“With respect to the longer-term existential threat, much of that is anxiety driven—being anxious over their own future,” Palinkas said.

A Kaiser Family Foundation study involving youth interviews found they feared for their future because of climate change, he said, and some schools are using interventions developed specifically for children.

First Response

Arriving quickly to the site of a climate-caused event or disaster is important in caring for the victims, said John Weaver, MSW, LCSW, BCD, ACSW, a clinical therapist at Olivewood Counseling in Bethlehem, Pa., and founding partner of Eye of the Storm Inc., a training organization currently inactive.

Weaver is a full-time American Red Cross volunteer and responder and an advanced instructor/trainer who developed three classes for its response curriculum. He discovered and joined the disaster services area in the early 1990s.

“Being a social worker, I got into that to help people,” Weaver said. “At that time, no one specialized in mental health, so I got in on the ground floor.”

The organization provided him an opportunity to do hands-on helping, and he specializes in grief and bereavement work.

Climate change has lengthened the seasons for hurricanes, wildfires and tornadoes, so these events are more common and impact more people, Weaver said.

“It’s disrupting peoples’ lives more and more,” he said. “That means some who experience (storm-related) flooding and can’t afford to move to a different spot are experiencing it more often. Not a lot of folks have the money for repairs, so whenever it happens, it’s magnified. That’s very demoralizing.”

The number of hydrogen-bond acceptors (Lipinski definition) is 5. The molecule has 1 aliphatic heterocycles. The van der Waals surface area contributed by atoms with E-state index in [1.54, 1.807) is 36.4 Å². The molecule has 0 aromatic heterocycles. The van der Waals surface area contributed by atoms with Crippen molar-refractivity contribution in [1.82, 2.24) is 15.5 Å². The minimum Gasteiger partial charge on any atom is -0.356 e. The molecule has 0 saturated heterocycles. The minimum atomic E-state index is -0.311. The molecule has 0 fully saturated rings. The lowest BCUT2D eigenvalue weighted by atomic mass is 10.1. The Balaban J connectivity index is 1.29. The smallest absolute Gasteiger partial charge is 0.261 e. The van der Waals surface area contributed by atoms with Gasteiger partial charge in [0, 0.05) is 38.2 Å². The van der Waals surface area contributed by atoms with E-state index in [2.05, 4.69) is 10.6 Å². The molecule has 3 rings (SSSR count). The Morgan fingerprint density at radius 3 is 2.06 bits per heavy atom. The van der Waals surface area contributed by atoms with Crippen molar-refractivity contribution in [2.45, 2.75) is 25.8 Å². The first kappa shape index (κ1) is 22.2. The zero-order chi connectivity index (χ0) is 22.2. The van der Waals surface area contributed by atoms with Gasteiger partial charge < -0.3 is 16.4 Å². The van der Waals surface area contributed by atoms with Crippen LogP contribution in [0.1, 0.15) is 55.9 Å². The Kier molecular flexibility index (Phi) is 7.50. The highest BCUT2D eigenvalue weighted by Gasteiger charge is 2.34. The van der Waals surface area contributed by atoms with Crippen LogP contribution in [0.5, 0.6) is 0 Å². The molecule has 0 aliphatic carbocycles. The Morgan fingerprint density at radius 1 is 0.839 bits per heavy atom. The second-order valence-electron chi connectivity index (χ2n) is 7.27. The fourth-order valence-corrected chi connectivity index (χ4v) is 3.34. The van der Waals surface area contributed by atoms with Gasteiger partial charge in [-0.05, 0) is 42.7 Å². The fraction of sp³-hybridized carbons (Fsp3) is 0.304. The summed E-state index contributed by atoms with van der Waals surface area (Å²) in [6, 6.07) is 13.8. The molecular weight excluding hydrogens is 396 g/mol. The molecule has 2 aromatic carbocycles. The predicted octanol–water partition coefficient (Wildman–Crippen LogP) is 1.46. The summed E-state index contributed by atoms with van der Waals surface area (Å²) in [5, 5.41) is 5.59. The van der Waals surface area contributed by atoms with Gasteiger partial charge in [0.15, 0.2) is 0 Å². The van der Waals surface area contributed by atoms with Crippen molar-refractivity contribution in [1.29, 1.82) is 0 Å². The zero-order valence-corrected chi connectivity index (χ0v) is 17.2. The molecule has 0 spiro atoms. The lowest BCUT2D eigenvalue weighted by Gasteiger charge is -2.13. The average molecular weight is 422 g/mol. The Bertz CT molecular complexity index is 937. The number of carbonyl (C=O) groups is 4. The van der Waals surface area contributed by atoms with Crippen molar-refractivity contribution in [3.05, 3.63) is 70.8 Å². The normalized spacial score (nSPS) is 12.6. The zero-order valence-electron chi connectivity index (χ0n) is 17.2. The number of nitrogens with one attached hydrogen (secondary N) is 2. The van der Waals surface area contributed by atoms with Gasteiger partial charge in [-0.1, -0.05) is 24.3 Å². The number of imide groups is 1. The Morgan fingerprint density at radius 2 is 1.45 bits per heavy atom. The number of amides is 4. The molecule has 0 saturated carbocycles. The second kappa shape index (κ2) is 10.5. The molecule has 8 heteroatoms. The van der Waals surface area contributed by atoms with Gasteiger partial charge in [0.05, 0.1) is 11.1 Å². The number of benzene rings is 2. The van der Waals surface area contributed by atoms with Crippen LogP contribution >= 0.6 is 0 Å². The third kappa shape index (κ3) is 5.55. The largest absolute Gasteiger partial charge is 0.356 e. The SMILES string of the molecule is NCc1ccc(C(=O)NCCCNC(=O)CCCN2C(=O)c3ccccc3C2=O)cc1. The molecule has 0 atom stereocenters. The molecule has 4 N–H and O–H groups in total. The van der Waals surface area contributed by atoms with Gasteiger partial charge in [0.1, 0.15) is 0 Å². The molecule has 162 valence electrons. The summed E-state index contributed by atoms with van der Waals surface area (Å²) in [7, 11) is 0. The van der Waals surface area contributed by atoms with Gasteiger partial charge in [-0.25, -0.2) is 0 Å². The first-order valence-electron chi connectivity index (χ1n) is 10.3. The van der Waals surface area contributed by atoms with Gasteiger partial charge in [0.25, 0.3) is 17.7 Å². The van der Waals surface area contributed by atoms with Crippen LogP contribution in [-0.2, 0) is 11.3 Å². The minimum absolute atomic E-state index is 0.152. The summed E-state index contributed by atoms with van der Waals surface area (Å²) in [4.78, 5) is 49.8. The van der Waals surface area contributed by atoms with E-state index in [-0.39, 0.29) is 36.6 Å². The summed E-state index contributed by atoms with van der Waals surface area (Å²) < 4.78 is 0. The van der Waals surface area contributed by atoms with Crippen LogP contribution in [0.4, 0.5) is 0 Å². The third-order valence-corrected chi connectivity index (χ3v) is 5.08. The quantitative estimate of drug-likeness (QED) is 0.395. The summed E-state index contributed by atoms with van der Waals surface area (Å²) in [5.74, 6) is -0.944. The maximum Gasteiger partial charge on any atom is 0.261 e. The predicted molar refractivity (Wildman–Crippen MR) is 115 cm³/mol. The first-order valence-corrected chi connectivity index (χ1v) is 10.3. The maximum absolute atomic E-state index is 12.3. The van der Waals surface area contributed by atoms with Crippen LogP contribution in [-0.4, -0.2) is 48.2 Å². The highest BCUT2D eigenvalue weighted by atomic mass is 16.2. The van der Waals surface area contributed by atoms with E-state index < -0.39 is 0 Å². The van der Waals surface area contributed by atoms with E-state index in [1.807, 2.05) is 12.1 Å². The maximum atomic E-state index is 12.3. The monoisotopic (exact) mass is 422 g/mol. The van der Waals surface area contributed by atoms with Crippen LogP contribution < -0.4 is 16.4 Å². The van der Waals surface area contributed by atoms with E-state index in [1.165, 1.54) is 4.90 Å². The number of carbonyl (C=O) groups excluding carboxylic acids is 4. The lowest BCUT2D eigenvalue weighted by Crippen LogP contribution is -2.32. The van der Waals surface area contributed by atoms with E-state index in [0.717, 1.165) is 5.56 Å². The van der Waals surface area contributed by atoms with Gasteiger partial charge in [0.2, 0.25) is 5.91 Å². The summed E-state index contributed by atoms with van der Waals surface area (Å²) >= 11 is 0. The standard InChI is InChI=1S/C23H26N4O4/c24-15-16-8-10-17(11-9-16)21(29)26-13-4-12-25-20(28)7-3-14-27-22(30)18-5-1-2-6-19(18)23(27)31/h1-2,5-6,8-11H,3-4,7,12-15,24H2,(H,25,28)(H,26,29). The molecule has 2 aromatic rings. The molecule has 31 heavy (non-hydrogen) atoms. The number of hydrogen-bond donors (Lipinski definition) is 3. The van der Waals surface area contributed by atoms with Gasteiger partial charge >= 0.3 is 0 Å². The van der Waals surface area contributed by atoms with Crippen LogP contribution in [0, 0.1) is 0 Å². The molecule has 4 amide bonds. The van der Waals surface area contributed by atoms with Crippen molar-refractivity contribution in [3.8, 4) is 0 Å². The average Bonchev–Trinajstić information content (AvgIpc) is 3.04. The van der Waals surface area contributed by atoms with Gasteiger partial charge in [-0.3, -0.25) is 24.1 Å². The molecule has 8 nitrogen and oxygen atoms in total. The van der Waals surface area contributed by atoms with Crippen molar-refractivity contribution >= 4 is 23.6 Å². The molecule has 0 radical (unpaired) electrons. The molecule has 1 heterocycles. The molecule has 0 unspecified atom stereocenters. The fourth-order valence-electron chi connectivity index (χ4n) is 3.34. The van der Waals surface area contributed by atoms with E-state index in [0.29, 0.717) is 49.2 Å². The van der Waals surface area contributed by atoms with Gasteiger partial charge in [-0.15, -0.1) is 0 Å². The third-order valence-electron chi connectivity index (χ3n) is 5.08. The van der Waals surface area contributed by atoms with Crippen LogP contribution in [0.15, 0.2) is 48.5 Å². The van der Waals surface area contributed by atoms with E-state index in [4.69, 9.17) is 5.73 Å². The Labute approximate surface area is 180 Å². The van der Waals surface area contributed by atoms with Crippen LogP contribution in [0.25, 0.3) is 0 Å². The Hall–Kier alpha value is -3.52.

The increased need for responders to help with the physical and emotional needs of those directly impacted is draining for those already helping on the front lines, Weaver said.

Disaster mental health response is needed for two different groups, he said: the victims of the disaster, and everyone who helps them. That includes staff members, volunteers, emergency responders and those who just pitch in.

“For victims, we try to get them back to some sense of normalcy,” Weaver said, like helping with basic necessities such as shelter. “We try to help them toward routines. It’s triage. Mental health support is a lot like supporting a grief process. It’s grieving and loss and rebuilding a new life around what’s missing. Unfortunately, the added stress can bring about problems they didn’t have before the disaster.”

Since helpers are at “great risk of secondary traumatic stress, we do a lot of self-care,” he said.

In spite of some downsides, Weaver encourages any social worker who is interested to become involved in disaster response.

Tasks vary from referring people to organizations to helping folks fill out forms, to triage and assessment, he said. “What we do is the skill set all social workers develop, and it’s what some who do trauma and grief work do in their job.”

Effects on Native Communities

The last time Shenondora Billiot went home to visit, waters had swallowed more land since her prior trip there.

Billiot, MSW, PhD, assistant professor in the School of Social Work at Watts College of Public Service at Arizona State University in Phoenix, is a member of the United Houma Nation in southeastern Louisiana.

Overall climate changes are part of the cause for land loss, she said. Hotter water in the Gulf of Mexico creates longer hurricane seasons, and marshland dredging for oil fields are additional factors. “There also has been land manipulation to cut the Mississippi River from its natural back-and-forth flow.”

The dredging and river changes combined “have caused massive loss of land in Louisiana, she said. “From 1950 to 2000, there’s been an average loss of 35 square miles a day.”